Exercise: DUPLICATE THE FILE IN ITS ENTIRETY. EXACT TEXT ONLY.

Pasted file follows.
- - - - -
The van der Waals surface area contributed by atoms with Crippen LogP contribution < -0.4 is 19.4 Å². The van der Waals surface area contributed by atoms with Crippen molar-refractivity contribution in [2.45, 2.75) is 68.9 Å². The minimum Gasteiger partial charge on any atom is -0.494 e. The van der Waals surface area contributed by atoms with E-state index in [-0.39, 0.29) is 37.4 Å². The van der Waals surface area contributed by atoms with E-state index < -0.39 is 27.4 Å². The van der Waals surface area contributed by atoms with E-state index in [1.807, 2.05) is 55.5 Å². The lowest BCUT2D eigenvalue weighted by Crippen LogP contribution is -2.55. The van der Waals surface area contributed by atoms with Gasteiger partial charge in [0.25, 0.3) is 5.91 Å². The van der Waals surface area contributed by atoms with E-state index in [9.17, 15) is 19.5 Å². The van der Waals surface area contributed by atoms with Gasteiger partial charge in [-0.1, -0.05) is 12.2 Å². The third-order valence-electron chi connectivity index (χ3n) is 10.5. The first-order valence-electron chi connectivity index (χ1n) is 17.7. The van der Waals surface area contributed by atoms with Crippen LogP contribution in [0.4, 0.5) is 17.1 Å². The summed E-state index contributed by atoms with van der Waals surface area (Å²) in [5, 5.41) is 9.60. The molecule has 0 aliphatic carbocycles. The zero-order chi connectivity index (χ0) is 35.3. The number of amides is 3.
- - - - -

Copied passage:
The van der Waals surface area contributed by atoms with Crippen LogP contribution < -0.4 is 19.4 Å². The van der Waals surface area contributed by atoms with Crippen molar-refractivity contribution in [2.45, 2.75) is 68.9 Å². The minimum Gasteiger partial charge on any atom is -0.494 e. The van der Waals surface area contributed by atoms with E-state index in [-0.39, 0.29) is 37.4 Å². The van der Waals surface area contributed by atoms with E-state index < -0.39 is 27.4 Å². The van der Waals surface area contributed by atoms with E-state index in [1.807, 2.05) is 55.5 Å². The lowest BCUT2D eigenvalue weighted by Crippen LogP contribution is -2.55. The van der Waals surface area contributed by atoms with Gasteiger partial charge in [0.25, 0.3) is 5.91 Å². The van der Waals surface area contributed by atoms with E-state index in [9.17, 15) is 19.5 Å². The van der Waals surface area contributed by atoms with Gasteiger partial charge in [-0.1, -0.05) is 12.2 Å². The third-order valence-electron chi connectivity index (χ3n) is 10.5. The first-order valence-electron chi connectivity index (χ1n) is 17.7. The van der Waals surface area contributed by atoms with Crippen LogP contribution in [0.4, 0.5) is 17.1 Å². The summed E-state index contributed by atoms with van der Waals surface area (Å²) in [5, 5.41) is 9.60. The molecule has 0 aliphatic carbocycles. The zero-order chi connectivity index (χ0) is 35.3. The number of amides is 3.